Country
Canada
Sources
InforMEA
Tagging
Constitutional, Contract, Remedies, Jurisdiction, Forests, Licences, Injunctive Relief, Evidence, Standing, Damages
Abstract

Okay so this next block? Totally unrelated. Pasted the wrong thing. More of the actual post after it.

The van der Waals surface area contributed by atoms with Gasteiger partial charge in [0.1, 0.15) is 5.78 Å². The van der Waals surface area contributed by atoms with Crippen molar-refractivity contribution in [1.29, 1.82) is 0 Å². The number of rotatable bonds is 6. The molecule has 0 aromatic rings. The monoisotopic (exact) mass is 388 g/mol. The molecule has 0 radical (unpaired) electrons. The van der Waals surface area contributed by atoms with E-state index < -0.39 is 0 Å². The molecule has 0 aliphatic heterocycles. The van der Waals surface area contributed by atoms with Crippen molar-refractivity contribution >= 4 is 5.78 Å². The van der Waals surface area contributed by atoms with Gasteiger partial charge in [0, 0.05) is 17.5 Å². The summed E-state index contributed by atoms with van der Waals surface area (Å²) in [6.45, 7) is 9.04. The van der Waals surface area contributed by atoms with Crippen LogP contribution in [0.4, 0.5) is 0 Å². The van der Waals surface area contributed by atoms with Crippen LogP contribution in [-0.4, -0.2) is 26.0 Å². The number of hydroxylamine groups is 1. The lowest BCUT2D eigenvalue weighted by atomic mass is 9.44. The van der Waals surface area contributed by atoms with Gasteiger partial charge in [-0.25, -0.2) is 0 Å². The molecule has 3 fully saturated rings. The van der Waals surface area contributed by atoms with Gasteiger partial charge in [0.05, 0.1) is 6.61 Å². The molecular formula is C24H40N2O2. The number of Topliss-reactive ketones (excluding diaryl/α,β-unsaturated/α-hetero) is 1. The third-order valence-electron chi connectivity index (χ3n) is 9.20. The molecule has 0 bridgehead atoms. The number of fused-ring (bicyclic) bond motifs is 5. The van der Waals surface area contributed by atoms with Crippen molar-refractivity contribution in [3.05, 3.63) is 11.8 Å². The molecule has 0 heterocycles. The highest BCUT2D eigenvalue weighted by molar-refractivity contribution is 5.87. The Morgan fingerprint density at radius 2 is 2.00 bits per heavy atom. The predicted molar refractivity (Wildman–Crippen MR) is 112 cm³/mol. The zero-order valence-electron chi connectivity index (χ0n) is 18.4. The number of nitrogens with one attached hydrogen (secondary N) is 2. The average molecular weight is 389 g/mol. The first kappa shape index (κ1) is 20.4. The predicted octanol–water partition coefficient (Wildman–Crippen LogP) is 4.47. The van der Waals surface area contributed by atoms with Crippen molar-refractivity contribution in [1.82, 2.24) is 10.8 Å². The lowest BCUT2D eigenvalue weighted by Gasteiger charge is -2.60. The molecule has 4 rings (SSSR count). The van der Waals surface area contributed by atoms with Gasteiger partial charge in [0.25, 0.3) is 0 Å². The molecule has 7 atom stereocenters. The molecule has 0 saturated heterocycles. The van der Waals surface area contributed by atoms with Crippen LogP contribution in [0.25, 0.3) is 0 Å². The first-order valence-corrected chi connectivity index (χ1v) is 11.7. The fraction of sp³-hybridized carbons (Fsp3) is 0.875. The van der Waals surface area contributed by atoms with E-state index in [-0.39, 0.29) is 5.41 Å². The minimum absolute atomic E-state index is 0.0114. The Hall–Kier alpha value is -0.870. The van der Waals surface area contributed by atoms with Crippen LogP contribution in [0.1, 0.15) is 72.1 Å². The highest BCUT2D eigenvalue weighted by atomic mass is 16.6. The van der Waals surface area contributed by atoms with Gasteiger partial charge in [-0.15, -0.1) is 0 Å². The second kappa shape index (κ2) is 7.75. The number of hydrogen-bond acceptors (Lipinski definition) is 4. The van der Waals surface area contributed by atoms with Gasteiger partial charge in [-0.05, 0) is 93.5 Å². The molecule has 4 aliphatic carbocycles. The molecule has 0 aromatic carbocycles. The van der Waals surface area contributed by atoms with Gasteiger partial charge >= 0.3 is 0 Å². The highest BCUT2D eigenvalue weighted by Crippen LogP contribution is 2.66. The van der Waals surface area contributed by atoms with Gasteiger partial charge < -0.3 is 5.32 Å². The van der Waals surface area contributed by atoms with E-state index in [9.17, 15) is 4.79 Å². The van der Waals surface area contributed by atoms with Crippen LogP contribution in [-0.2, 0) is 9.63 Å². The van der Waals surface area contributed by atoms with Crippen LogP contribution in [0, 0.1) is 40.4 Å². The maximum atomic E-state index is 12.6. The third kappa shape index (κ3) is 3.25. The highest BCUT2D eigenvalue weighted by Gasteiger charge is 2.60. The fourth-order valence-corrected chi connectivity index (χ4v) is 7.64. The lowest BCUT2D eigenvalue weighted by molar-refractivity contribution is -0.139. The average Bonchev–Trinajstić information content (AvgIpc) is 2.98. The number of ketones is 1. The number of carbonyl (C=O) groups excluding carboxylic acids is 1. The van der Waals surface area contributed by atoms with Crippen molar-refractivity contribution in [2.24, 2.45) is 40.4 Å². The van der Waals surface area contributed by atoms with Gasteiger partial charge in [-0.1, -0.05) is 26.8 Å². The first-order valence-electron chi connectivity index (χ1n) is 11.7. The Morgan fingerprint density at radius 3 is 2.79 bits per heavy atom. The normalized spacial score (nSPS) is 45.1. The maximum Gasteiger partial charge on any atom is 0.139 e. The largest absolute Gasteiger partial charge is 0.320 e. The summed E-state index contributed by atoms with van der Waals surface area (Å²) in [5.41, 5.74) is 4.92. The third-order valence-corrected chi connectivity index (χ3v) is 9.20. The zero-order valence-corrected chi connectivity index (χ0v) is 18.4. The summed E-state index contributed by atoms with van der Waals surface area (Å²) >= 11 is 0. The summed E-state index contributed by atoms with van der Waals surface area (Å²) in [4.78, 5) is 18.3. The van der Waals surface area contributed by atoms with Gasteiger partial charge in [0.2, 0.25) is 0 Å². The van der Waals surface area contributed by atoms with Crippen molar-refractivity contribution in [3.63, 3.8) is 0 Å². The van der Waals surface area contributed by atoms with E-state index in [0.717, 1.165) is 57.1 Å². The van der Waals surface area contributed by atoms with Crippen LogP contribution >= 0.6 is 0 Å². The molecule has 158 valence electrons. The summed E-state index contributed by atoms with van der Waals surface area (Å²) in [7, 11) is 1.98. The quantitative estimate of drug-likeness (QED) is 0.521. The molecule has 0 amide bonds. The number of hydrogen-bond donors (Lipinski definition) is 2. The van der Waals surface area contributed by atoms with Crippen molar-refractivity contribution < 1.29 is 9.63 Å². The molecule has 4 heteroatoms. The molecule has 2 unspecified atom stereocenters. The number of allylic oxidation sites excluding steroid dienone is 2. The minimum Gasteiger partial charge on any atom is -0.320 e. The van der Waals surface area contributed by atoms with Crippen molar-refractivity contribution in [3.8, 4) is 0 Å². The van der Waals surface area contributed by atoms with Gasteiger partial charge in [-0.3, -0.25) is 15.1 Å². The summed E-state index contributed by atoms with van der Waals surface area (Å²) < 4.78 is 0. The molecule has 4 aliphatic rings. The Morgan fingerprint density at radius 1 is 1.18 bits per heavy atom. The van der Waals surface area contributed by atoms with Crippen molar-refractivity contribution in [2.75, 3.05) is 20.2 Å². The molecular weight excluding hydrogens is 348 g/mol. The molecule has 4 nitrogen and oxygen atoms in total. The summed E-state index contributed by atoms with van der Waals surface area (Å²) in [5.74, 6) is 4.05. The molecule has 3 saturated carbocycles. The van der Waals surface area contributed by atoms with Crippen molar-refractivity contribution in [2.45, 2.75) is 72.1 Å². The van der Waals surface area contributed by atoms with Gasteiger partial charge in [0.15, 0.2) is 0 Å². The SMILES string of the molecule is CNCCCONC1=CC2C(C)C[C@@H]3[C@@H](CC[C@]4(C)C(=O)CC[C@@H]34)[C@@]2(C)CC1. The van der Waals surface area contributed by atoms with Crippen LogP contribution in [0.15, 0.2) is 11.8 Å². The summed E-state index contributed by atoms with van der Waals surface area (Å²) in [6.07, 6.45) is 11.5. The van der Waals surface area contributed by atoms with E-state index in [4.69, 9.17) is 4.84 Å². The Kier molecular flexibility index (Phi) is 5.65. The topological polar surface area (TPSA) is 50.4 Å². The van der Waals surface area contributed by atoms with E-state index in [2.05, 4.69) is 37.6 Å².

This case arose out of an application by Rio Tinto Alcan (Alcan) to the British Columbia Utilities Commission (the Commission) for approval of an Energy Purchase Agreement (EPA) between Alcan and the British Columbia Hydro and Power Authority (BC Hydro) with respect to power produced from Alcan’s existing Kemano hydro-electric facility. The Kemano facility had been built in an area claimed as Carrier Sekani Tribal Council (CSTC) traditional territory in the 1950s, and no consultation was undertaken at that time. The CSTC claimed that the Kemano facility impacted their Aboriginal fishing rights and that the Crown owed them a duty to consult prior to entering into the EPA. The Commission found that its decision on whether to approve the EPA had no potential to adversely affect CSTC interests, as the EPA would have no influence on how the Kemano facility was operated. Accordingly, the Commission held that the duty to consult was not triggered and approved the EPA. The CSTC appealed the Commission’s decision and the British Columbia Court of Appeal held that the Commission had the responsibility to assess the adequacy of consultation. While not bound to find a duty to consult in all cases, the Court of Appeal held that the Commission’s error was in not entertaining the issue of consultation within the scope of a full hearing when the circumstances demanded it. Alcan and BC Hydro successfully appealed the Court of Appeal’s decision. The Supreme Court of Canada (the Court) relied on the following well-established three-part test to determine whether a duty to consult exists: (1) the Crown must have actual or constructive knowledge of a potential Aboriginal claim or right; (2) there must be Crown conduct contemplated; and (3) the Crown conduct must have the potential to adversely affect the Aboriginal claim or right. The Court emphasized that prior and continuing breaches, including prior failures to consult, will only trigger the duty to consult if the present decision has the potential of causing a novel adverse impact on a present claim or existing right (i.e. the third prong of the test). The Commission’s determination that the EPA could not adversely affect Aboriginal interests was a question of mixed fact and law; the Court applied the above three-part test to determine whether the duty to consult had been triggered. As the first two steps had clearly been met, the real issue was whether a fresh duty to consult had arisen. The Court had to determine whether approval of the EPA would create a novel adverse impact on current claims and rights. The Court agreed with the Commission that the EPA would not result in any new physical impacts on the CSTC and, because the new management regime for the Kemano facility would include BC Hydro, CSTC’s rights to be consulted in the future regarding operational decisions that could impact their rights or interests would not be affected. The Court concluded that the Commission’s finding that the EPA will not adversely affect the claims and rights held by the CSTC was not unreasonable and should be upheld, and that the Commission correctly found that the duty to consult had not been triggered. The Court held that a tribunal’s duty to consider both the scope and adequacy of consultation and the scope of its inquiry depends on the mandate conferred by the legislation that creates the tribunal. The power to consider questions of law and the public interest requires a tribunal to consider the adequacy of consultation, unless that power is otherwise expressly excluded from the tribunal’s jurisdiction. Pursuant to the Administrative Tribunals Act, (the Act) the Commission does not have jurisdiction over constitutional matters. The term “constitutional question” is defined in the Act to include only challenges to the constitutional validity or constitutional applicability of a law. While the Act expressly excludes narrow constitutional questions from the Commission’s jurisdiction, the Court found that the Act does not indicate a clear intention on the part of the legislature to exclude the ability of the Commission to consider whether the Crown had discharged its duty to consult.